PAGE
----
James Harden, Russell Westbrook showdown doesn't provide MVP clarity

HOUSTON -- It was sometime in the third quarter when the Houston Rockets flashed a big graphic up on their aircraft-carrier-sized jumbotron, comparing statistics between Russell Westbrook and James Harden. Other than points per game, the other numbers that the Toyota Center jumbotron showed slanted in favor of Harden -- field goal percentage, 3-point percentage, assists per game.

The final score of the game slanted Harden's way, too, as the Rockets beat the Oklahoma City Thunder 137-125, a third win in four meetings for Houston against OKC. The Rockets' official Twitter account wasn't subtle postgame, posting a picture of Harden that said, "More wins; triple-doubles are just a number."

The expectation entering Sunday's matchup was to have some big MVP epiphany between the two current leading candidates. That was the narrative in the build-up. It was an MVP showdown, a chance to make a closing argument on national TV. Westbrook recorded his 36th triple-double the season with 39 points, 11 rebounds and 13 assists. Harden was solid, scoring 22 on 8-of-15 shooting plus five rebounds and 12 assists.

So what did we learn? Nothing really.

By the time the final buzzer sounded, the discussion was right back where it started. In some ways, the outcome was the perfect snapshot at what's at the heart of this MVP debate. Westbrook had the better individual performance; Harden has the better team.

With Harden playing quarterback, the Rockets were powered by 79 combined points on 27-of-39 shooting from Lou Williams (31 points on 11-of-15 shooting), Trevor Ariza (24 on 9-of-11) and Eric Gordon (24 on 7-of-13), while Westbrook shouldered the majority of the Thunder's load. It was Harden's best game against OKC this season, but it wasn't overpowering. Westbrook was impressive in trying to spark a comeback, but it was futile against the Rockets' offensive barrage.

The previous three meetings between the teams were all decided by one possession, but Sunday's game got out of hand early. The Rockets led by as many as 25, shooting 63.3 percent from floor and hitting 20-of-39 from 3. In the four matchups, Harden is averaging 20.5 points on 34.3 percent shooting, 7.3 rebounds, 12.3 assists and 6.3 turnovers. Westbrook is averaging 36.3 points on 44.7 percent shooting, 9.0 rebounds, 9.3 assists and 6.0 turnovers. The Rockets are 3-1 against the Thunder.

The MVP is shrouded in ambiguity for a reason. It makes for great conversation and discussion, but it also makes for plenty of confusion as to what matters. Some point to Sunday's game and declare it's clear Harden has better teammates, and Westbrook is carrying a lesser team. Others, like many Rockets players postgame, would say Harden is the straw that stirs the drink and makes all his teammates better, while Westbrook's individual magnetism can stifle his team.

"Over here at the Houston Rockets," Patrick Beverley said, in a way that felt quite shade-ish, "we're focused on winning games, playing the right way, being in position and the small things, the details of the game."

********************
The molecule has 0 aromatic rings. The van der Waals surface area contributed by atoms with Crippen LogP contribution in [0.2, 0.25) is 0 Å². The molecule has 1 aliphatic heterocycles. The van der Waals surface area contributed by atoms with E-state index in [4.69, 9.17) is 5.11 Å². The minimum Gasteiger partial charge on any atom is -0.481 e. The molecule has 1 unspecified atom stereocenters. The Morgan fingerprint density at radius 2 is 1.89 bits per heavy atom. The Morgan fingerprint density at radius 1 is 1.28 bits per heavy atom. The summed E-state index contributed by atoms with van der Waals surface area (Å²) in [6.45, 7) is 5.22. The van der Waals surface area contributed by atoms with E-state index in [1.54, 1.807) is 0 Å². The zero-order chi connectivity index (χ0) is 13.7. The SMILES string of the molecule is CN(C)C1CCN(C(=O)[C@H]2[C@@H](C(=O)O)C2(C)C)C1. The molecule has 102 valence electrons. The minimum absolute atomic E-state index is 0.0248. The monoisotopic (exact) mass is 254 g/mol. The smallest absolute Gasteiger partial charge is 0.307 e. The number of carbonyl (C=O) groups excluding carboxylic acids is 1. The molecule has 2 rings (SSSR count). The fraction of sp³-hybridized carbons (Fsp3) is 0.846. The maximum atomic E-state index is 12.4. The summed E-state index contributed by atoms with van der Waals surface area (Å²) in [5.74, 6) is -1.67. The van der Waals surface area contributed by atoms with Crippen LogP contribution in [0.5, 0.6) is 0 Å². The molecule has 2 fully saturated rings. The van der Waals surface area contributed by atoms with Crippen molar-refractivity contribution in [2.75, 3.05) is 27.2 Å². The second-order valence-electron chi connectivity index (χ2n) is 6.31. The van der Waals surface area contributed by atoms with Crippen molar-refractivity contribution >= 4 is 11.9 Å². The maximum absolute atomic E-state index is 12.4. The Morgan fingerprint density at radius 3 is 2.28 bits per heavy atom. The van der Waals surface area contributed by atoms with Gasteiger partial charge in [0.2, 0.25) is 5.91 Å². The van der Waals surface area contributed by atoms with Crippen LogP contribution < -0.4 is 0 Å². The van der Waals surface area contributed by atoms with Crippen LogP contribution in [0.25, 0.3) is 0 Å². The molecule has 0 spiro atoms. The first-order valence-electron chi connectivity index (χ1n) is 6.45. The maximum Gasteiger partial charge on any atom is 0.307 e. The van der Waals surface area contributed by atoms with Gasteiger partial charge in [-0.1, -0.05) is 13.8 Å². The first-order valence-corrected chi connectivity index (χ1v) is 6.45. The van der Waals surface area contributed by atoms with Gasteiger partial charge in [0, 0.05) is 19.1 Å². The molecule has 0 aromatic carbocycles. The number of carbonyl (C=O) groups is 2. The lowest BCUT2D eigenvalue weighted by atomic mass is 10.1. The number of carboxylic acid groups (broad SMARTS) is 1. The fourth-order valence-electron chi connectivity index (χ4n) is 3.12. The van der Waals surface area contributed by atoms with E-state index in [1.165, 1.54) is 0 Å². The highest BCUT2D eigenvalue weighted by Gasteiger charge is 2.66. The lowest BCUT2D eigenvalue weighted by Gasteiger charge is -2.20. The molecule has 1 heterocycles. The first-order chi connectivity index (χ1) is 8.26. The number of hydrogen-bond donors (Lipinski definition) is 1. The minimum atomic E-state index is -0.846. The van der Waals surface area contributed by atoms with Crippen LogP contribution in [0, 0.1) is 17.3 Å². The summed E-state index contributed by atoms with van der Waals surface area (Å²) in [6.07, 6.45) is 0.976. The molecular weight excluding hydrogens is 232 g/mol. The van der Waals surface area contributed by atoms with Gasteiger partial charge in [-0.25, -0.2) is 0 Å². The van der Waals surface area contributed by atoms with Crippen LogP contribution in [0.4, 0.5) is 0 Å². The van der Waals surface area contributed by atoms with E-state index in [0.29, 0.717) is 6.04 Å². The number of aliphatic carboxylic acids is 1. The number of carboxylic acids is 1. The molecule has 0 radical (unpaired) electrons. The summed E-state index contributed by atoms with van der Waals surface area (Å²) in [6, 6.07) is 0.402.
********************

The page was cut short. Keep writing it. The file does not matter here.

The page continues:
The construction of Harden's team, though, is much more cohesive. The Rockets have had four offseasons of trial and error -- Dwight Howard in, Dwight Howard out, Kevin McHale out, Mike D'Antoni in -- to find a roster and system that complements Harden. This is the first season for the Thunder transitioning from a roster built around Kevin Durant and Westbrook as a duo to Westbrook as a stand-alone star. Westbrook's heavy lifting is more out of necessity and less out of individual chest-thumping.

The Thunder are still in the conversation for the 4-seed in the Western Conference playoffs, which would be a big stamp on Westbrook's resume. But what he can't get back are the four games against Houston, games in which he played fantastic but won only once. He had another triple-double, but Sunday broke an 11-game Thunder win streak in games in which Westbrook notched a triple-double. It has been rare for Westbrook's head-turning stat lines to ever feel empty, but Sunday's definitely didn't carry much pop. The game itself spoke to the present MVP narrative: Look at how much Westbrook has to do to keep the Thunder in it, while Harden is surrounded by far more scoring depth.

Neither Westbrook nor Harden were interested in talking about MVP, because the campaigning is best left for those around them. Ryan Anderson and D'Antoni declared Harden the MVP, with Enes Kanter doing the same two days ago for Westbrook.

Harden and Westbrook have stayed out of it, possibly out of the immense respect and friendship they have for each other. It's always a little unusual to see Westbrook excited to seek out an opponent postgame, much less talk about them in a complimentary fashion, but Westbrook made it a point to chat with Harden, both at the buzzer and in the hallway near the locker rooms shortly after.

"I've been knowing James since he was little, and we both grew up in California," Westbrook said. "Being here, it's a blessing to be able to have people you grow up with in the NBA. It's something you don't take for granted and friendships are something I don't take for granted. James is a good friend of mine and I'm a good friend of his. Obviously I know he's playing well and his team is doing well, and I know he competes every game."

There wasn't much else to say. Harden is playing great; so is Westbrook, if not better. Westbrook's team is good; Harden's is better. How much they mean to the success of their squads, how much their numbers matter, much history is to be included -- all of those discussion points endure for the remaining two and a half weeks of the season. If you wanted to find something else out about to determine who deserves MVP, Sunday's game wasn't the one to tell you anything new.